Tech­ni­cal study:

Mar­ket flogs Sibanye over Still­wa­ter

Finweek English Edition - - Market Place - Ed­i­to­rial@fin­week.co.za Lu­cas de Lange is a for­mer ed­i­tor of fin­week and an author of two books on in­vest­ment. * fin­week is a pub­li­ca­tion of Me­dia24, a sub­sidiary of Naspers. By Lu­cas de Lange

it's Sibanye’s lot to ap­pear weaker in Au­gust’s ta­bles than even Lon­min, which has been at the top of the list of the weak­est shares for some time. Only the prob­lem­atic ArcelorMit­tal SA is weaker than Lon­min among the top 100 largest shares on the JSE.

Sibanye is be­ing pun­ished by the mar­ket for its takeover of Still­wa­ter Min­ing in Mon­tana in the US, which forced it to is­sue a large num­ber of new shares in a rights is­sue. The gen­eral con­sen­sus is that it paid too much for the min­ing group. But now Still­wa­ter is in the Sibanye sta­ble, which makes the lat­ter a ma­jor in­ter­na­tional re­sources player. Its CEO, Neal Frone­man, must be pleased that the pal­la­dium price is still ris­ing and that he now has con­trol over the cash flow gen­er­ated by Still­wa­ter.

The price of pal­la­dium in­creased by 84% to its cur­rent level of about $870/ ounce since Jan­uary last year. This can be at­trib­uted to a short­age of the pre­cious metal, which could con­tinue for the fore­see­able fu­ture, ac­cord­ing to sev­eral analy­ses. There is a pos­si­bil­ity that the high of $907.80 of Septem­ber 2014 will be tested. It will give Still­wa­ter’s cash flow a ma­jor boost, which could give a new per­spec­tive on the price Sibanye paid for it. The metal reached a record high of $1 072.80 in Jan­uary 2001. Its low­est price was reached dur­ing the 2008 cri­sis, when it dropped to $164/ ounce, which shows just how ex­tremely volatile com­mod­ity prices can be.

Still­wa­ter cur­rently pro­duces about 550 000 ounces of plat­inum group met­als (PGMs) a year, of which 78% is the highly prof­itable pal­la­dium. The de­posits it mines are re­garded as the rich­est in the world, while its pro­duc­tion costs are the low­est of any PGM min­ing group. Its pro­duc­tion costs for the fi­nan­cial year to De­cem­ber came to $509 per PGM ounce mined. The group is cur­rently plan­ning ex­pan­sions that could in­crease its pro­duc­tion by more than 50% by 2021. Still­wa­ter is also the big­gest re­cy­cler of PGM met­als in the world, which gives Sibanye valu­able ex­po­sure to this im­por­tant mar­ket.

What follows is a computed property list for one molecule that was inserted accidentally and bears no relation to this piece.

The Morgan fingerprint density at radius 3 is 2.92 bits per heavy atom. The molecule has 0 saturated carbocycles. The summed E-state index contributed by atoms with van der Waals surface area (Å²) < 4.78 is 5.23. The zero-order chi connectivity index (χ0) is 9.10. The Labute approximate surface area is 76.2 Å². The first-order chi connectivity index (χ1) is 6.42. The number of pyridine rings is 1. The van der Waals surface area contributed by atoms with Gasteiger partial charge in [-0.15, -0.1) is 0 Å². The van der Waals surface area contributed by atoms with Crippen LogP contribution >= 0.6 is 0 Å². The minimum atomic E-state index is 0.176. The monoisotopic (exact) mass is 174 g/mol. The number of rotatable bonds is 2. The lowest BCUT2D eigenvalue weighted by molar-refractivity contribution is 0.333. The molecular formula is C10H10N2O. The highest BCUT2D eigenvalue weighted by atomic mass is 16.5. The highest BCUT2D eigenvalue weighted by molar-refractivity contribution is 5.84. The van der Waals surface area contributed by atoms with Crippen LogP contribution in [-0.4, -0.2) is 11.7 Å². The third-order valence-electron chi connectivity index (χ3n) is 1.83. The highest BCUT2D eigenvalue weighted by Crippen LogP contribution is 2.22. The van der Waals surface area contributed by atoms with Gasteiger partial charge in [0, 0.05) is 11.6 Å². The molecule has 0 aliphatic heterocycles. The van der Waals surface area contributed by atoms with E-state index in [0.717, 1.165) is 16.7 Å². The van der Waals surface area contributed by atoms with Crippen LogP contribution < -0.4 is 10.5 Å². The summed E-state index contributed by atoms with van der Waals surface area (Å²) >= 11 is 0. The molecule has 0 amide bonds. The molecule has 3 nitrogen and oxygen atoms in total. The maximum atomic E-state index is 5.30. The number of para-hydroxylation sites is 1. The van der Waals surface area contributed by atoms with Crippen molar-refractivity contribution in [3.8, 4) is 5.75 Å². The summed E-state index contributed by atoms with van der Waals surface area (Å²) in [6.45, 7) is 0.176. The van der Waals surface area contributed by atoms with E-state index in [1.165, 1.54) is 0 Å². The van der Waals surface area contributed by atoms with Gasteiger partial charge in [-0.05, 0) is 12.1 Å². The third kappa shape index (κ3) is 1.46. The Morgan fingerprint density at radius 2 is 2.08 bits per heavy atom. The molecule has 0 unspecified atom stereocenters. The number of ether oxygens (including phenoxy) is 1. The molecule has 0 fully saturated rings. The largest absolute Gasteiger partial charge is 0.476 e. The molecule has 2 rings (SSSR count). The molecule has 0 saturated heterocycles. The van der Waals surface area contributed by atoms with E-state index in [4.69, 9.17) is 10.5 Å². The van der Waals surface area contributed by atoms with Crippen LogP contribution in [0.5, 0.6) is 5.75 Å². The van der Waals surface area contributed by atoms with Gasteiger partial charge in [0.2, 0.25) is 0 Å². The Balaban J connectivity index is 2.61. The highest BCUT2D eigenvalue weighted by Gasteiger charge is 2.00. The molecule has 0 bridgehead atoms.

More than 50% of pal­la­dium pro­duc­tion is used in cat­alytic con­vert­ers in ve­hi­cle ex­haust sys­tems to re­duce the emis­sion of harm­ful car­bon and ni­trous gasses.

Other plat­inum shares still of­fer in­vestors very lit­tle to smile about, with Im­plats in par­tic­u­lar that is again test­ing lows in the re­gion of R35.

In the past month, there has been a con­sid­er­able im­prove­ment in the num­ber of shares that lie above their 200-day ex­po­nen­tial mov­ing av­er­ages (EMAs). Nev­er­the­less, most shares still lie below their EMAs, and this sends warn­ing sig­nals about just how last­ing the cur­rent strength­en­ing in the mar­ket could be. Naspers*, fol­low­ing the suc­cess of Ten­cent in China, is still the mar­ket’s win­ner, fol­lowed by Capitec which, de­spite dif­fi­cult eco­nomic con­di­tions, is reach­ing one high af­ter the other. Among the shares that are break­ing through, Lib­erty Hold­ings looks in­ter­est­ing.

It gives a buy­ing sig­nal on its price/vol­ume trend (PVT), which is also the case with KAP. (PVT is cal­cu­lated by mul­ti­ply­ing the per­cent­age change in the price by the vol­ume and by de­pict­ing the re­sult – weekly or daily – in graphic form. Thus a small change in the price in the midst of an ex­cep­tion­ally high vol­ume gives a buy­ing sig­nal be­fore it’s no­ticed on the price graph.)

ARM also seems to be worth­while as it has also bro­ken through on its PVT, to­gether with higher lows on its price graph. ■

Still­wa­ter Min­ing Com­pany is the only US miner of plat­inum group met­als.

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